Pakistan: The loneliness of President Zardari

Sanjeev Miglani
March 16th, 2009

Now that President Asif Ali Zardari has agreed to reinstate Chief Justice Iftikhar Chaudhry and   offered to challenge a court decision against his rival Nawaz Sharif, is he going to come under pressure to give up his powers to dismiss parliament, another popular demand?

For many Pakistanis, that is the next stage in the rapid emasculation of Zardari’s presidency.  Article 58-2B of the constitution, which many blame for much of the country’s political instability, has several times been used to sack elected governments. Zardari had promised to ditch it but has yet to deliver.

“The next thing is to throw (out) 58-2B – it will fix the super power of president then,” was a post on microblogging site Twitter where activists, lawyers and ordinary people, caught up in the drama of the moment, shared information and pictures in real time.

He has already lost his Information Minister. Sherry Rehman, a long-time confidante of his late wife Benazir Bhutto,  abruptly quit after the government temporarily blocked transmission of  the popular GEO news television channel.

Some other members of his party have been critical of his actions, deepening his isolation behind the presidential building in Islamabad where he increasingly has been cofined in recent weeks because of security concerns.

But as the Washiington Post reports it is the breakdown of his authority on the ground, especially in Punjab, that should worry him even more.

“As the demonstrations escalated in Lahore, police first responded with volleys of tear gas. But by mid-afternoon they suddenly withdrew from the streets, while numerous city and provincial officials were reported to have resigned. The swift collapse of authority signaled the end of Zardari’s bid to seize control of Punjab, the most politically influential region of the country, and raised serious questions about his ability to remain president.”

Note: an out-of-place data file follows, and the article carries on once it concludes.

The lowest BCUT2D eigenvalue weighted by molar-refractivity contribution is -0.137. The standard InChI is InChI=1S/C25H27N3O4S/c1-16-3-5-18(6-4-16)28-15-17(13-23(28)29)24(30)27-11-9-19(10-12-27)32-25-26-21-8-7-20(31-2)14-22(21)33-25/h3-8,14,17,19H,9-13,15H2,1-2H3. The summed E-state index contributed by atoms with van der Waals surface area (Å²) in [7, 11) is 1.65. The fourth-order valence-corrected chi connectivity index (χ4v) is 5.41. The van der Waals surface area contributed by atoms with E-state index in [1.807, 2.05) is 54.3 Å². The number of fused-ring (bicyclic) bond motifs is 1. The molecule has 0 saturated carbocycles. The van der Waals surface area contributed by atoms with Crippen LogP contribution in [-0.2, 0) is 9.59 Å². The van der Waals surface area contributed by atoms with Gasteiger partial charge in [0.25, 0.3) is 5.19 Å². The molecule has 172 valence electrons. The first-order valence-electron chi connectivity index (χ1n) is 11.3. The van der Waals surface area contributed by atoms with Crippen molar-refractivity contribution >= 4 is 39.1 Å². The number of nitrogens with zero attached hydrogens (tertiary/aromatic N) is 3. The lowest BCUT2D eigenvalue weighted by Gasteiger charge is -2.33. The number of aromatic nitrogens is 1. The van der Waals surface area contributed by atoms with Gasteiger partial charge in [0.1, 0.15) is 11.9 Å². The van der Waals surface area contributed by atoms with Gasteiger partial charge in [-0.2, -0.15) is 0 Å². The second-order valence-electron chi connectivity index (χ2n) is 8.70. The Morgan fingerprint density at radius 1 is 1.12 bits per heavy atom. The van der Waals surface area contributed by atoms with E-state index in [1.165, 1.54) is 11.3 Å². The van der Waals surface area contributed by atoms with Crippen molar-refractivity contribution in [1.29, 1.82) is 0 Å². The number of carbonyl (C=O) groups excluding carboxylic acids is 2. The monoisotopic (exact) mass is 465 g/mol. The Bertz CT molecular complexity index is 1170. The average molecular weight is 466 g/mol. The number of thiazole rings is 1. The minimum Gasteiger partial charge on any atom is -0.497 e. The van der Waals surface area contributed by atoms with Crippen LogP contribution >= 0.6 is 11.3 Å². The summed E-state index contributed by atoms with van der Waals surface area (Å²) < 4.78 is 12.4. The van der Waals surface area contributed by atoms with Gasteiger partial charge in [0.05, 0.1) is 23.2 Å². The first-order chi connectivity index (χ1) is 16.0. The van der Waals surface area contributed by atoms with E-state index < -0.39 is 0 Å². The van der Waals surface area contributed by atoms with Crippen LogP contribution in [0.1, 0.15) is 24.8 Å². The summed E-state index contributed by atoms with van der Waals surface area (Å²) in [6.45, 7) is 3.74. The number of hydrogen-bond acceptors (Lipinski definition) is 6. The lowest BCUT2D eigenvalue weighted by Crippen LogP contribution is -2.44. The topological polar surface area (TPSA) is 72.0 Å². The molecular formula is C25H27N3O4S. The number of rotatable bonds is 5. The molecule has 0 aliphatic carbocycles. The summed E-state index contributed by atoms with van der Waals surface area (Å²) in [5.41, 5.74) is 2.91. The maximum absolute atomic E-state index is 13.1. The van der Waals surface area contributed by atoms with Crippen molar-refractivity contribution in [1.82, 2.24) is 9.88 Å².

Some people thought the shift in power was already happening. Al Jazeera in its report noted that it was Prime Minister Yousaf Raza Gilani who made the announcement to the nation  about the the decision to reinstate the chief judge.

Nawaz Sharif was also expected to meet Gilani at some point on Monday, and it is Gilani who is likely to reconcile any outstanding rifts within his party as a result of Zardari’s actions during the last few days, it said. “In short, Gilani is the man to watch.”

Zardari “is in a blind alley, completely isolated,” and may have to hand much of his power to Gilani as the price for remaining in office, said Rasul Bakhsh Rais, a politics professor at the Lahore University of Management Sciences, in this report here.

Is his loneliness complete or is this only one twist in a test of political nerves?

[Reuters photo of a protest in Lahore and  President Asif Ali Zardari]


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